(PRESS RELEASE/Washington State House Republicans)
‘The health and wellness of our law enforcement officers should be just as important as their training and safety,’ says Maycumber…
Under a proposal moving through the legislative process in Olympia, law enforcement officers around the state would have more access to programs designed to help them cope with some of the more traumatizing situations they encounter.
“Our law enforcement officers put their lives on the line for our families each and every day. They are often interacting with people in difficult situations or experiencing things that most of us can’t even imagine,” said Rep. Jacquelin Maycumber, R-Republic and sponsor of the measure. “While some of our larger law enforcement entities have programs and support networks in place to help officers process and deal with these situations, many departments do not.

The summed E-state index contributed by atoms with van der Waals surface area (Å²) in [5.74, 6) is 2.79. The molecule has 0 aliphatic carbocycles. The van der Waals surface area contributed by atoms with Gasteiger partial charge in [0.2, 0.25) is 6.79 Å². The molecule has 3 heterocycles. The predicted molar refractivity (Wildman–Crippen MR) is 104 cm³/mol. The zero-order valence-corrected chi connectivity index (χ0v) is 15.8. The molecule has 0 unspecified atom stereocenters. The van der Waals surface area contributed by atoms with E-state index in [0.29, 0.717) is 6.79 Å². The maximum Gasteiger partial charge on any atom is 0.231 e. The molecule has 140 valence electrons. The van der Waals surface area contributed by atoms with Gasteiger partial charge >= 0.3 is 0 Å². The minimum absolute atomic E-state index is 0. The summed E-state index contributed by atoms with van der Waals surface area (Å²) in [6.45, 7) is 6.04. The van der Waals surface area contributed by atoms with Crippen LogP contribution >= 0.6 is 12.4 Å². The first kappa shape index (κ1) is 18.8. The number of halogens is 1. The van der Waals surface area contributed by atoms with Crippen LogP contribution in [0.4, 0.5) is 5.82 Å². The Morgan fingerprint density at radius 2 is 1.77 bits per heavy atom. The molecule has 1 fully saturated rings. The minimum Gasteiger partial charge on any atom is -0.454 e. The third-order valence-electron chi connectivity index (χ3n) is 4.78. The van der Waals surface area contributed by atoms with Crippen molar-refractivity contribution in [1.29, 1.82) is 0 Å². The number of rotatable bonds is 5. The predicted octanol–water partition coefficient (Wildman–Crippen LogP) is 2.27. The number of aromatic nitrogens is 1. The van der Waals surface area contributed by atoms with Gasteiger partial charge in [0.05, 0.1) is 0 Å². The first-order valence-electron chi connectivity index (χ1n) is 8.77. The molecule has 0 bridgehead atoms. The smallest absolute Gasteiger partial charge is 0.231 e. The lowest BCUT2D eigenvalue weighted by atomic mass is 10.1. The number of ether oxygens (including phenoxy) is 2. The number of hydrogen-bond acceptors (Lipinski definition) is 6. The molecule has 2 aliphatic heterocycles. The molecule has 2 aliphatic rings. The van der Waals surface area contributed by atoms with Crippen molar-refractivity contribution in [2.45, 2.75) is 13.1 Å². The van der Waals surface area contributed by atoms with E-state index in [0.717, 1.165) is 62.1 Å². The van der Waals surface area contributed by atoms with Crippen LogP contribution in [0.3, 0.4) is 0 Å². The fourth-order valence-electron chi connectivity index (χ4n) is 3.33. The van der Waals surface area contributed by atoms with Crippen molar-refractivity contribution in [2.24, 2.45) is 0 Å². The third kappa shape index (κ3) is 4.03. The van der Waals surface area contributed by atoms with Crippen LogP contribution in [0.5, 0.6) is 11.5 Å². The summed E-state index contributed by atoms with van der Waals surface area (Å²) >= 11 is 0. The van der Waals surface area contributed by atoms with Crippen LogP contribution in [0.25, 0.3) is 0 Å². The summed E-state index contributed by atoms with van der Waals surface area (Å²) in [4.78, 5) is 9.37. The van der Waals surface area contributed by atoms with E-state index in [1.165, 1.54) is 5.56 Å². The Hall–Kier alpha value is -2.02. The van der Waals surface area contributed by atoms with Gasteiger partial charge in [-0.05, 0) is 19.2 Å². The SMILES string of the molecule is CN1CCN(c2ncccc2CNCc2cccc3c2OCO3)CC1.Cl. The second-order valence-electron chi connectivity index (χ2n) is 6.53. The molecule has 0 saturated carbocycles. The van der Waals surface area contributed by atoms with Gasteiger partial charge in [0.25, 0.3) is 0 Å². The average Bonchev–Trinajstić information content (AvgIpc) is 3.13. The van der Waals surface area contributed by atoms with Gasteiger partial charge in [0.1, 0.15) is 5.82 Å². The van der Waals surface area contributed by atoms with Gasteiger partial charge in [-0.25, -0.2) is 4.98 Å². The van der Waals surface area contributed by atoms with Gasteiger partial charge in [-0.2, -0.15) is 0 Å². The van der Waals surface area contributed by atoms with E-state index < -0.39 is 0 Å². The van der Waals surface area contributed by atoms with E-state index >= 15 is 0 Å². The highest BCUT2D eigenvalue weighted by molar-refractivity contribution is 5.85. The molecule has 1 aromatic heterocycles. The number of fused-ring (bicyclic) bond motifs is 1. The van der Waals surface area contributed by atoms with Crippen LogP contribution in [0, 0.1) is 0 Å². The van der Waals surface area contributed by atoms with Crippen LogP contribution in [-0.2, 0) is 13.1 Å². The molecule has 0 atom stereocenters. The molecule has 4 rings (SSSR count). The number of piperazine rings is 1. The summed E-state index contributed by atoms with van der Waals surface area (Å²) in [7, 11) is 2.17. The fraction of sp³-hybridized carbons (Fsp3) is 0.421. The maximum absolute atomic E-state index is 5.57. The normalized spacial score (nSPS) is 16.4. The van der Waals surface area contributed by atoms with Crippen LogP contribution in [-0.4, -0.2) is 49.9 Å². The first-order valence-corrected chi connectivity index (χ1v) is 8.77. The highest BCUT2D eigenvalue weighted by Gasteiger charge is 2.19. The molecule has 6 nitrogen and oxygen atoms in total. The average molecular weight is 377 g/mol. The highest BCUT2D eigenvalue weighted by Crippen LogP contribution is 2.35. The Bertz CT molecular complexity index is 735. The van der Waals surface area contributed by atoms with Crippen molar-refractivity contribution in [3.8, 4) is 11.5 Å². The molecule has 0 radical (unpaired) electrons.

“My bill will help ensure that every man or woman who puts on the uniform has the same access to critical incident stress programs, no matter where they serve,” said Maycumber, a former law enforcement officer. “The health and wellness of our law enforcement officers should be just as important as their training and safety.”
House Bill 2926 would require the Washington Association of Sheriffs and Police Chiefs (WASPC) to inventory current critical incident stress management programs in Washington and expand access to these programs for all law enforcement.
The WASPC would then be required to provide a preliminary report of its findings by July 21, 2021 and a formal report to the Legislature by July 1, 2022.
“Statistics show that an officer is more likely to die by their own hand than in the official line of duty,” said Maycumber. “However, cop suicides are line of duty deaths. We need to give law enforcement effective support and assistance to ensure they get home to their families, healthy, whole and appreciated.”
Maycumber’s bill unanimously passed the House Appropriations Committee and awaits further action by the full House of Representatives.
The 60-day 2020 legislative session is scheduled to end March 12.